Free epub Kronikë në gur BY Ismail Kadare – divaontheduchess.co.uk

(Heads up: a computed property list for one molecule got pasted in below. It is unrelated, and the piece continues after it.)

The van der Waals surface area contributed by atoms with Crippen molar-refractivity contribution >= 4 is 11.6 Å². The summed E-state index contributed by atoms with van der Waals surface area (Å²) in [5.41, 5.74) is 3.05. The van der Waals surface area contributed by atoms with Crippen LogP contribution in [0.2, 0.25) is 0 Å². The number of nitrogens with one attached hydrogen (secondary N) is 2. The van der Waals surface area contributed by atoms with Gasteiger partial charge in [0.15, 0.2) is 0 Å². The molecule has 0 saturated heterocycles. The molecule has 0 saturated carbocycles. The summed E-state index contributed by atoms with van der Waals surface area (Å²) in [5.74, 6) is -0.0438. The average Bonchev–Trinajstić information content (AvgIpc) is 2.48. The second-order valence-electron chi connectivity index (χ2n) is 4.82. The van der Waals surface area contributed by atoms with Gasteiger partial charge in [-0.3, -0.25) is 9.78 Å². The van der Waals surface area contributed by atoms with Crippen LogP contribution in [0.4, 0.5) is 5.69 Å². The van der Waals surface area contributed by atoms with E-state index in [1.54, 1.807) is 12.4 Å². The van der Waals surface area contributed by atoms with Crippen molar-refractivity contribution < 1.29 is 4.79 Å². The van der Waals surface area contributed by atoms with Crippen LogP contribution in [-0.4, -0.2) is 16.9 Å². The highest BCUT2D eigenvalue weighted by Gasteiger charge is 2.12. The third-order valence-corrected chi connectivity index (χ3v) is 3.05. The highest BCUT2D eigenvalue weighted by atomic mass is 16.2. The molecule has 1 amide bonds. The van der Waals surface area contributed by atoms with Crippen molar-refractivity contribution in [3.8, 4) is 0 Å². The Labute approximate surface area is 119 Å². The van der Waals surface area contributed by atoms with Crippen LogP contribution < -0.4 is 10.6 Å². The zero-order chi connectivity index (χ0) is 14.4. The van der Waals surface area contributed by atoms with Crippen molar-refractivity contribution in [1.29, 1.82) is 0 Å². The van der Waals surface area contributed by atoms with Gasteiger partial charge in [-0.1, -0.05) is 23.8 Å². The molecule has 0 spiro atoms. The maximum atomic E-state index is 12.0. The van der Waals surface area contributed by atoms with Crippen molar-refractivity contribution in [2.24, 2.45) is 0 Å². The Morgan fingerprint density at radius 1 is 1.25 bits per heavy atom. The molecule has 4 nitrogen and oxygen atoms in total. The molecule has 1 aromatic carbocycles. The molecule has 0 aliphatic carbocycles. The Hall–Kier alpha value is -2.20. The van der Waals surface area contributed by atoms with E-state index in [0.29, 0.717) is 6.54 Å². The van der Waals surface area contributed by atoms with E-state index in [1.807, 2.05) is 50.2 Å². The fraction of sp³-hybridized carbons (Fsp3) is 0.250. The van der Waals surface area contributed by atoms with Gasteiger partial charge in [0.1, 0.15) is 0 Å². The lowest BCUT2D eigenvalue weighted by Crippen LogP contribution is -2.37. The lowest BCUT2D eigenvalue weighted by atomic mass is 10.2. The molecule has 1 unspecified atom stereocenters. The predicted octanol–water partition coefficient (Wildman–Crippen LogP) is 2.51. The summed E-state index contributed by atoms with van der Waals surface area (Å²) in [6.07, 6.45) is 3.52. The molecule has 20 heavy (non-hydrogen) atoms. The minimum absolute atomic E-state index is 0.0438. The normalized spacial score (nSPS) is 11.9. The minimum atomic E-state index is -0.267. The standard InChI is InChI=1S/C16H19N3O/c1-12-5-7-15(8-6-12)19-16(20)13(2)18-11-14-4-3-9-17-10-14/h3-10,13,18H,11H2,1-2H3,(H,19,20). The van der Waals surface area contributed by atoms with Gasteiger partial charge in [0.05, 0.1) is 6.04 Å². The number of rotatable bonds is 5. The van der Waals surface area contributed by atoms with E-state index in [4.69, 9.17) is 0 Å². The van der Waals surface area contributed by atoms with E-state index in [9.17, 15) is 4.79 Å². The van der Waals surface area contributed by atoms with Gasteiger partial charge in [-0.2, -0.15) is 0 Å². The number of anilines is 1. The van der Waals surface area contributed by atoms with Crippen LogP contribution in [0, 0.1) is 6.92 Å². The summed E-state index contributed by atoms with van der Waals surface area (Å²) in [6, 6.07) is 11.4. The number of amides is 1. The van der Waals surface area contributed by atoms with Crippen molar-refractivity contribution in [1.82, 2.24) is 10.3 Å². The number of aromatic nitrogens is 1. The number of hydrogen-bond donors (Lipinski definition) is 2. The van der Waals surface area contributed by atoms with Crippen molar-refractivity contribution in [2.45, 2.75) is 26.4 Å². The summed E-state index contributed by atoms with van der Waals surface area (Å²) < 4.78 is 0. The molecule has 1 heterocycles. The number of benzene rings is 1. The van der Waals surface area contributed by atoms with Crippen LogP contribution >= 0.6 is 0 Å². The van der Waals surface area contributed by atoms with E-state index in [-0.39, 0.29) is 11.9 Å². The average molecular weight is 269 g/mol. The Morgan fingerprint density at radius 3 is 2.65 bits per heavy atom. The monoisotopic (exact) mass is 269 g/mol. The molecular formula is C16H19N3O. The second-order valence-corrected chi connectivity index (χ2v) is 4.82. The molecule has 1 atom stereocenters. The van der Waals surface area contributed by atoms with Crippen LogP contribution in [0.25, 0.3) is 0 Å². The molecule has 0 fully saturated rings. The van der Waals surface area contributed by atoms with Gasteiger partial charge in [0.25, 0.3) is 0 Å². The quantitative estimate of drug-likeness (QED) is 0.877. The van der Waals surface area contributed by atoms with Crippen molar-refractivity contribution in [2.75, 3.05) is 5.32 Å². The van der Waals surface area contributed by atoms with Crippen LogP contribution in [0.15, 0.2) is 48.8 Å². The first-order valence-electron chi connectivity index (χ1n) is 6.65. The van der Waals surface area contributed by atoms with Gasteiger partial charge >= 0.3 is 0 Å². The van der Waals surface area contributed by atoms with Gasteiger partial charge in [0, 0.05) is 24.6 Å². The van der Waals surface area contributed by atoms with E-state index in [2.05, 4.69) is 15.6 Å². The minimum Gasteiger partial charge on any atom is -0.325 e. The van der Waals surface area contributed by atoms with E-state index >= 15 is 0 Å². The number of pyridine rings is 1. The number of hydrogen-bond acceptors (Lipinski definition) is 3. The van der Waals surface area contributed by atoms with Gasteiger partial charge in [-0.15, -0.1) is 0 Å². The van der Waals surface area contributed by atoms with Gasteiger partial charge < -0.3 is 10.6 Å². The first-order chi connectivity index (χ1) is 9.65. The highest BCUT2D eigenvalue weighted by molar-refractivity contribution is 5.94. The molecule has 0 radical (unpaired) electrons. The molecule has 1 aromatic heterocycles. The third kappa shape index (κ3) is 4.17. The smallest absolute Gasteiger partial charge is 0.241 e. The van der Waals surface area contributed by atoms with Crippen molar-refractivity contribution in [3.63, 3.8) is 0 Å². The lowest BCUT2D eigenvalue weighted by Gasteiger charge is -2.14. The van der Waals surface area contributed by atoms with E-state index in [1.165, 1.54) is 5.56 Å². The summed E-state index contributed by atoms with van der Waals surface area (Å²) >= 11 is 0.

Kronikë në gurEleven years ago I was in Albania and after being taken on a tour of the capital Tirana by a university student Theofania we sat own at a pavement cafe to rest and have something to This Is Not That Dawn drink Theofania said that a man at the next table was Ismail Kadare one of Albania s most famous writers One of my recurringaydreams has been how nice it would be to sit at cafe tables having literary Degeneration Decadence and Disease in the Russian fin de siècle discussions especially with famous authors Tirana is a small enough town that one can see peopleoing that even if one Demography is Politics does not have the temerity to join in In the course of our tour we also passed Albania s most famous film star riding a bicycle I never heard of Ismail Kadare before but having set eyes on him if not actually having spoken to him I was curious about his books and when I found one in a bookshop The file on H I read it and enjoyed it Not many bookshops stock his books so when I saw Chronicle in stone I bought it and enjoyed it even than The file on HIt is set in the town of Gjirokaster in southern Albania which is the town where Kadare grew up so it is probably semi autobiographical and I have no Il mistero del London Eye doubt that Kadare must have witnessed scenes similar to those heescribes in the book It is set Lady Caligula during the Second World War when Gjirokaster was successively occupied by Italians Greeks and Germans with several changes as the tide of war ebbed and flowed It is seen through the eyes of a child possibly a somewhat older child than Kadare would have been at the time Though the age of the narrator is never stated it seems to be about 6 10 whereas Kadare would have been about 2 3 years younger than that at the time It is a child s eye view yet an adult recollection of a child s eye view with adult powers ofescription But it looks at the the adult world through a child s eyes remembering people for particular characteristics or foibles that would impress a child Apart from the other children most of the adults belong to the grandparents generation and so much of the information about the world comes to the narrator through his grandparents and their friends and relatives aunts and great aunts who pop in to visit and gossip There is the grandfather who lies on his Americana divan eachay reading books in Turkish There is the old woman who comments on each piece of news that it is the end of the world The nearest comparison I can think of is the William books by Richmal Crompton which is also a fictional representation of a child s experience of war but the viewpoint is TITLE different and the culture isifferent Crompton s books reflect adult amusement at children s interpretations of the adult world and so they are The Namesake detached from the characters Kadare gets into the skin of the child and articulates it from the child s point of view Anotherifference is that though Richman Crompton s books reflect fear of invasion the invasion never took place and the country was not occupied The war was closer in Albania the bombing The Visible Filth devastating and towards the end with threeifferent resistance movements it also became a civil war There is humour but there is also tragedy and sadness I enjoyed the book partly because it it portrays Albanian culture and having been to the country it helped me to understand of the people and the way they lived and thought There is also a sense in which the city itself is the main character in the novel Occupying armies come and go the inhabitants flee as refugees and return but the city remains almost as a sentient being Even in translation Kadare s Schatzk�stlein Des Rheinischen Hausfreundes descriptions are lyrical I never have read his books if we had not by chance being sitting at a table next to him at a cafe I Up Tunket Road d probably still not have heard of him but for that chance But havingiscovered his books I ll be reading in future When I think of a city in stone I imagine an impregnable fortress This fortress however proved to be vulnerable When I think of a chronicle in stone I imagine a city which writes its own immutable history This city however had all kinds of foreign invaders making indelible marks in its history booksIsmail Kadare writes a rich engaging fictionalized memoir of his childhood years in Gjirokaster Albania The events around the time of World War Two are told through the eyes of a nameless child living in a nameless Albanian city It is a tragic story but told in a arkly comical way that you on t notice the tragedy of it all till the end It is a The Society of Thirteen direct chronological narrative blending an uneasy mix of horror and humourSPOILERS aheadThe inhabitants of the city are colourful characters with unpronounceable names It was hard keeping track of who s who but itid not interfere with the flow of the story Generally they came across as conservative suspicious superstitious and resistant to change The grannies were particularly amusing with their gossiping and hilarious uips especially the narrator s cantankerous acerbic headstrong grandmother All the old women had facial tics Their wrinkles leapt about so furiously it seemed they would come loose and fall off I had a feeling I was already entangled in those wrinklesEven the background characters were amusing There was Gjergj Pula who kept changing his name to Dheu është flori different languagesepending on who was the current military invader Argjir Argjiri the hermaphrodite was ostracized for getting married The recidivistic Llukan freely walked in and out of the Olive Again defunct prisonThe use of a child narrator gave it an interesting perspective Objects like rainrops streets the city the citadel were personified Some escriptions just captured the ethos *PERFECTLY THE ONCE REVERED ANTI AIRCRAFT *The once revered anti aircraft was now a lame piece of euipment The sound of the old anti aircraft gun was STILL DIFFERENT FROM THE OTHERS IT WAS LIKE AN different from the others It was like an blind man teased by kids who responds by throwing stones that never hit their markThe narrator also has his bildungsroman but his evelopment is tainted He starts off as a naive wide eyed urchin complete with first Crush On A Married Woman on a married woman and first love with a girl Suzana He is innocent in violence and sexual matters He is mesmerized by the aerodrome and the big plane not knowing the implications of their presence on the city However when the bombings and killings start it is the end of innocence and he himself becomes a potential accomplice to a murder Perhaps the biggest influences on the narrator were future revolutionaries Isa and Javer The fall from innocence was actually hinted at much earlier when before the bombings started when the boys again mention the slaughterhouse While the violence was obvious the loss of sexual innocence was subtle There was an unplanned pregnancy a hermaphrodite a homosexual a bearded girl a beardless guy One of the gypsies who lived in the shed told me that all girls have the black triangle I The Roman Forum d seen on Margarita For me that was an indisputable sign that they would end up inishonourThere were many other symbolic things in the story like the cursed cobblestone the wooden plane the severed arm and the severed heads The underground cellar of the narrator s family was at first eemed to be fit as a bomb shelter but later found to be unsafe similar to the fate of the city The first thing that struck me when we went home was that the tin sign saying shelter for 90 persons was gone Someone must have taken it own while we were away and the wall had a light rectangular mark that gave me an empty feeling in my heart every time I looked at it Bleak and poignantThere were numerous cultural and factual references Easter eggs as it were The narrator reads Macbeth and keeps Dragonhaven drawing parallels from it Enver Hoxha the future communist head of state who was also born in Gjirokaster gets a mention The narrator s grandfather keeps reading Turkish books a reference to their links with the Ottoman EmpireNear the end of the story aside from what they suffered from the external attacks the people start turning on each other with groups of partisans factions including Ballists even traitors Their society wasegenerating into a Lord of the Flies scenarioDespite that and all the carnage from three Mr Peters' Connections different invaders Italian Greek and German the people still survive and life goes on Again the tender flesh of life was filling the carapace of stoneBrilliant read Gjirokaster Albania in WWII is seen through the eyes of a young boy The town is invaded by the Italians Greeks Italians Greeks partisans and Germans It undergoes prolong air raids by the British The last third of the book introduces fully the partisans those for the King those for a republic and the CommunistsA town where the people seem to live happily with the only conflicts coming from family feuds fear of magic and sex homosexuality hermaphrodites pre marriage sex prostitution are all covered The old people have lived through the Ottoman Empire and have seen a lot of violenceKadare brings life to stones of the town raindrops roads riversays of the weeks He takes no sides and relates the senseless brutal murders and eaths as a matter of fact these things are expected and need to be enduredHe also introduces Enver Hoxha who was born in the town and his book provides a forecast of the chaos that will come under his rule REVISED REVIEW I was tired last nightI loved this book Why Well what I loved most was the writing style I scarcely realized I was learning about the events occurring in Albania 1941 43 The book escription here at GR is practically nonexistent so I will explain a bit Although fictionthis book is in fact about the author s ow. Masterful in its simplicity Chronicle in Stone is a touching coming of age story and a testament to the perseverance of the human spirit Surrounded by the magic of beautiful women and literature a boy must endure the eprivations of war as he suffers the hardships of growing up His sleepy country has just thrown off centuries of tyranny but new O eath or turn a corner and see a woman hanging from a lamp post It s a fascinating book well written and a rare opportunity to look into Albanian cultureTop photo from SarandAlbaniacom Bottom photo from tripadvisorcomrevised 6242017 I Cary Grant A Biography don t usually start reviews with background information on the author but Iidn t know anything about Albanian writer Ismael Kadare before I picked up purely by chance this wonderful bookIn 2005 Kadare won the first Man Booker International Prize for a body of work written in or translated into English He writes in Albanian and most of his work is available in English translation via French his works published in France Chronicle in Stone was first published in Albanian in 1971 though Kadare had been working on elements of it since 1962 so it contains some of his earliest work He revised it himself a number of times until a finalized efinitive text appeared simultaneously in Albanian and French in 1997 The 2007 edition I read is translated irectly from the Albanian by Arshi Pipa with an introduction by David Bellos who has translated many Kadare works from French into English and edited this oneIn his introduction Bellos says that many plot lines and story fragments introduced in Chronicle in Stone grow into a whole range of works set in varied times and locationsChronicle in Stone is set in Kadare s Southern Albanian home city Gjirokaster and it s clear from page 1 that the city itself is as central to the story as are its people Everything was old and made of stone from the streets and fountains to the roofs of the sprawling age old houses covered with grey slates like gigantic scales It was hard to believe that under this powerful carapace the tender flesh of life survived and reproduced It was a slanted city set at a sharper angle than perhaps any other city on earth and it Tall StrangerLast Stand at Papago Wells defied the laws of architecture and city planning The top of one house might graze the foundation of another and it was surely the only place in the world where if you slipped and fell in the street you might well land on the roof of a house a peculiarity known most intimately torunks The life of the stone city is seen through the eyes of a boy slightly younger than Kadare himself would have been in the late 1930s and early 1940s when the book is set It s only as I m writing this review now that I realize that the first person narrator is unnamed perhaps it is Ismael that s how I think of himThe boy is fascinated by the life of the town especially the women who ran his household and visited it and the two classes of older women the fearsome mothers in law katenxhikas who watched flew open their shutters to exchange news and gossip across the street and the centenarians the old crones who never went out The voices of the village women form part of the background texture of the novel and every now and then a piece of news eagerly told advances the narrativeKadare has a wonderful ear for Silks dialogue and an eye for the ridiculous In this pre modern society traditional beliefs and practicesominate and there is always a great 33 deal going on an aunt s chronic catastrophism managing water cisterns the English pilot s arm Uncle Avdo s failure to shoot a pig in the sky attempts to talk to girls and learn about sex and only partly glimpsed the conseuences for people whoon t fit into conventional modes of behaviour a missing Cavalier A Tale of Chivalry Passion and Great Houses daughterAnd always the young menebated politics Albania s recent history had been turbulent and there were already Loveknot Welcome to Tyler deepivisions in the population before the Italian occupation in 1939 In the short time frame of this novel the Greeks and Italians invaded retreated invaded again the Italians build an aerodrome in the field outside the town And at the end in 1943 the Germans invade and outbreaks of violence that lead to the civil war are beginning As the book progresses the political One Step Further disturbances become fiercer acts of violence and retribution become freuent within the local population a precursor to the full blown civil war that tore Albania apart and led to a repressive communist nationalist government following theefeat of Italy and Germany after WWII ttpsenwikipediaorgwikiHistoryofAlbaniaDavid Bellos introduction notes that we see these traumatic events in the life of the city through the eyes of a The Dreamers dreamy short sighted and highly imaginative child whose thoughts and interests are in girls hermaphrodites and homosexuals Inserted Fragments of Chronicles written in most part by Italian Garrison Commanders mark changes in political environment and the effects of violence on the people of the town They are identifiably andeliberately separate from the young narrator s voiceHe seems only glancingly interested in the progress of invasion war and wider catastrophe The aerodrome used as a base for bombers is a source of fascination rather than fear for him their bombs were likely to be ropped somewhere else though the aerodrome presence made Gjirokaster a target for English and Allied bombers The boy and others are fascinated by THE PLANES WHICH APPEAR AS ONE planes which appear as one the many story threads Family members were proud that their cellar was labeled by the authorities as a shelter for 90 people while others houses could shelter only 20 30 40 It was a large house full of many things including copper cauldrons plates of all sizes bread bins mortars iron hooks beams steel balls one was supposed to be a cannonball a whole clutter of strange old things but not a single book Visiting the home of a friend who has books the boy is told to take one He finds one with the words ghost witches first murderer and even second murderer seizes it without even looking at title runs home and begins to readIt is Macbeth When his mother makes him stop reading at night because the family has no fuel for a lamp he marvels at what a book this book contains that it calls the imagination to run free The book is a thin object It was so strange Between two cardboard covers were noises oors howls horses people All side by side pressed tightly against one another Decomposed into little black marks Hair eyes legs and hands voices nails beards knocks on Girl on a Motorcycle doors walls blood the sound of horseshoes shouts Allocile blindly obedient to the little black marks The letters run in mad haste now here now there and so it runs on a brilliant telling of the excitement of La suma de los días discoveryBellos writes that this encounter with Macbeth is one of the most important events in the life of the narrator in Chronicle of Stone The underlying material of that play not just ghosts witches and murder but theynamics of the struggle for power the ineradicable nature of a crime committed and the inexcusable flouting of the rules of hospitality run through Kadare s entire work Kadare s authorial Traces detachment and choice of narrator allow the reader to relativelyetached from the horrors happening around to engage with the family and community life of Gjirokaster and to enjoy the often absurdist humour I have already found another of his books The Successorand will continue to search I can see why he was on short lists for consideration for the Nobel Prize in Literature I ve been in a reading rut lately Probably cause I had a visitor at my house for two weeks and had to C do some preparations before It s summertime and I can t wait to get back to my reading Chronicle in Stone seemed like a novel that wasn t too long so I chose it to get me out of this rutWhat can I say It really is a wartime book written from the perspective of a child If you forget that the narrator is a child a lot of the magic gets lost and you won t enjoy this book The child s point of view is humorous and he tries to explain everything for himself no matter how absurd At the beginning I sometimes forgot that the narrator was a child so I was thinking to myself there s a lot of magical realism in this book And I was somewhat reminded of The Tiger s Wife which Iidn t enjoy However Chronicle in Stone turned out to be better I had no knowledge of Albania and its history prior to reading this novel Now I got a taste of how the villagers of a tiny country perceive foreign invasion and occupation and war They are in the midst of it and basically helpless But they The Greek's Convenient Wife Harleuin Presents don t behave like helpless people Instead they try to move on fill their bleak realities with a lot of humor and continue to gossip and live life There are so many characters in this story and I admit that even at the end I wasn t 100% who everybody was Iidn t love this book but I think it got me out of the reading rut Yes beautiful yes sad yes terrifying and warm and mesmerizing But than that it gives a uniue insight into a hitherto unknown world a small city in Albania uring World War II One That Is Occupied that is occupied lost occupied and lost The narrator is a boy who understands what is going on as best he can that is with no other context than that of his immediate life His only awareness of the outside world in fact comes from a book loaned to him by an older boy who is a student and something of an intellectual The young narrator is rawn to the book because it s cast of characters includes ghosts and witches and murderers The older boy tells him MacBeth is way too advanced for him but he takes it anyway and falls under its spell Somehow his world is real in the same way that MacBeth is real mythic and senseless and yet with a profound meaning one can only sense imlyThe prose in translation is beautiful The boy s imagery is poetic and touching I loved this boo. Instead an archaic backwater where a severed arm becomes a talisman and eflowered girls mysteriously vanish Woven between the chapters of the boy's story are tantalizing fragments of the city's history As the The Mask of the Enchantress / The Secret Woman devastation mounts the fragments lose coherence and we perceive firsthand how the violence of warestroys than just buildings and bridges. N experiences I've been thinking...: reflections, prayers, and meditations for a meaningful life during the Second World War when he was a child growing up in Gjirokast r Albania This is an ancient city near the Albanian Greek border In 1939 Mussolini occupied Albania but thereafter control switched several times between the Italians and the Greeks Finally near the end of the war and until the summer of 1944 the Germans occupied Albania The bookoes not continue through to the war s end Gjirokast r was extensively bombed There were also fighting going on between the three Bonded by Sin dominant resistance movements Isa Toska s men representing the Legaliteti backing the exiled King Zog the Ballists and finally the Partisans who were Communists This civil war led finally to the Communist takeover by Envor Hoxha He too was from Gjirokast r The city is made of stone houses topped with slate rooves When you leave your frontoor you are at the edge of your neighbor s roof the slope is steep This gray city has a strong presence in the novel Trees and foliage lawns and bushes are not what you find here Such a world is far away only imagined at the markets where the peasants bring in their produce The city has arisen from the earlier Turkish landowning people It is today a UNESCO World Heritage Site In the book the city itself has an identity This is the setting for the young boy s experiences Violent times to say the least Culturally the city has a Muslim Turkish heritage This contrasts against the GreekChristianpeasant culture All of this is woven into the story Different cultures strange beliefs bizarre people and shocking events they are all part of this novel At the center is a young boy trying to understand it all One might think that such a time and place would not be the setting for a book filled with humor This book IS filled with humor and irony The boy is so imaginative the words and thoughts will Hezbollah delight you Sometimes you laugh at the kids lack of understanding their attempts to understand an adult world that logically cannot be understood Words and events are misunderstood and we who read can chuckle at the search for knowledge and the irony of the crazy world that engulfs the city Diverse themes from magic to girls to war to Shakespeare to sexualeviants are all present The author plays with wordsAnd yet this is about war and when the tone suddenly switches you are struck by the huge contrast Only by first laughing Honored Guest Stories do you come to feel totallyevastated when things go wrong All of a sudden I realized how invested I had become in these people There is a pronunciation guide and an exemplary introduction written by David Bellos I read the introduction after finishing the book I advise Orcs et Gobelins doing this Often Iislike introductions I hate it when they tell you how to interpret lines or tell us what we should be thinkingfeeling This introduction Florence of Arabia does noto that It adds historical fact so you better understand the story itself It tells of how Kadare rewrote this story repetitively It explains what version we have in our hands It speaks of the translator Arshi Pipa Don t skip the introduction It is very interesting but first read the novel and let yourself be carried away by the play on words and imagination I absolutely adored the literary style I was emotionally captivated by these characters Perhaps as the introduction points out there is even said between the lines but first just sit back and enjoy the story Remember it is fiction Don t Guns of the Timberlands demand that it fulfills the criteria of logical sense just enjoy it Well that is what I think I would not consider giving this book anything but five stars I loved it Every bit of it Itrew a picture of a High Five difficult time and place First it was very amusing and then it socked me in the stomachHere follows just one example of the humor found in this book The last Italians lefturing the first week of November four ays after the evacuation of the aerodrome For forty hours there was no government in the city The Greeks arrived at two in the morning They stayed for about seventy hours and hardly anyone even saw them The shutters stayed closed No one went out in the street The Greeks themselves seemed to move only at night At ten in the morning on Thursday the Italians came back marching in under freezing rain They stayed only thirty hours Six hours later the Greeks were back The same thing happened all over again in the second week of November The Italians came back This time they stayed about sixty hours The Greeks rushed back in as soon as the Italians had gone They spent all ay Friday and Friday night in the city but when Gramm.it : Grammatica italiana per stranieri con esercizi e testi autentici dawn broke on Saturday the city awoke to find itself completelyeserted Everyone had gone Who knows why the Italians Three Maids for a Crown didn t come back Or the Greeks Saturday and Sunday went by On Monday morning footsteps echoed in the street where none had been heard for severalays On either side of the street women opened their shutters gingerly and looked out It was Llukan the jailbird with his old brown blanket slung over his Right Shoulder In His Kerchief Je Was Carrying Bread shoulder In his je was carrying bread and and was apparently on his way homeLlukan Bido Sherofi s wife called from a windowI was up there said Llukan pointing to the prison I went there to report but guess what The prison is closedThere was almost a touch of sadness in his voice The freuent Changes Of Rulers Had Made Mincemeat Of His Sentence And of rulers had made mincemeat of his sentence and put him out of SORTS No Greeks or Italians you meanGreeks Italians it makes no Lives of Roman Christian Women (Penguin Classics) difference to me Llukan answered in exasperation All I know is the prison isn t working Theoors are wide openNot a soul around It s enough to break your heart beginning of chapter 9This is just one example of the humor Please read the book so you can experience yourself the imagination of the main protagonistI have read a bit than half of this book I absolutely adore itI keep thinking I should stop and tell my GR friends I think I simply must copy a bit so you get to see what I am reading But then I simply can t I have to keep reading and I cannot copy the whole book as examples of why I am loving how this author expresses himself What I love about this book are the lines They are funny How can war be funny Well what happens is so absurd you The Tao of Bill Murray Real Life Stories of Joy Enlightenment and Party Crashing do laugh Some lines are funny others conjure a picture of gloom others theelight of women in the eyes of an adolescent boy and then there is magic too I Badlands don t really care what this author is talking about it is how he says whatever he wants to say that is so wonderfulThis book is much much much better than the author s The Three Arched Bridge Don t read that Read this I visited Gjirokaster in Albania in 1984uring the last year of the life of the country s Men at Arms dictator Enver Hoxha Th Another amazing story from Kadare The city of his birth is brought to life through a child s eyesuring the various occupations and bombings that tormented the place uring WWII The most poetic prose and imaginative imagery highlight the story and make it one of the best I have ever read The story overflows with beautiful lovely interesting characters and thoughts that could only come from a child s mind so innocent and endearing that espite what is going on around him he still knows what is important his family his friends and his magnificent city Knowing where the title comes from tells us a lot about this book The city and the stone houses themselves play such a part that they are like characters The story is set in Gjirokaster Albania a city of stone perched on such steep topography that a runk can slip off the road on one street and land on a roof of a street below The uniueness of the city has earned it UNESCO World Heritage Landmark statusKadare is the classic national writer of Albania He was born in 1936 so this coming of age story is set around WW II and the events leading up to it Gjirokaster changed hands from Italians to Greeks many times in just a few years While in Italian hands it was bombed numerous times by the Allies Eventually the Germans invaded and that started a civil war among monarchists nationalistic rebels and communists Folks caught in the middle of this strife learned the meaning of hell For comparable war time horrors I m reminded of the Indonesian story All That Is GoneAlbania at this time was a pre modern culture Christians and Moslem Albanians had negotiated a truce and lived side by side in the city surrounded by Greek peasants and Gypsies There were epidemics of witchcraft that terrified the residents There were two categories of widowed old crones younger ones who ressed in black who walked the streets gossiping and causing trouble and those old blind and Bloodraven deaf who were seers and never left their homes evenuring the bombings Grandmothers practiced Undressed by the Earl divination from chicken bones when chickens were available a rare event so that tells us how often they had meat The foreword tells us that the author s numerous references to homosexuality and bisexuality are veiled allusions to the supposed sexual orientation of the former Communistictator of Albania Hoxha who was a native of Gjirokaster So in the local idiom we hear a lot about women who grew a beard overnightStarving war refugees and Greene, G: Stamboul Train defeated soldiers wander though the city at various times In this coming of age story a young boy runs through the town with friends experiences puppy love is taught how to smoke by his grandfather and interprets life around him though snippets of adult conversation Since it is wartime these youthful experiences are surreal You might see a body lying on your front steps stabbed Aves ofomination inundate his city Through the boy's eyes we see the terrors of World War II as he witnesses fascist invasions allied bombings partisan infighting and the many faces of human cruelty as well as the simple pleasures of life Evacuating to the countryside he expects to find an ideal world full of extraordinary things but iscovers. ,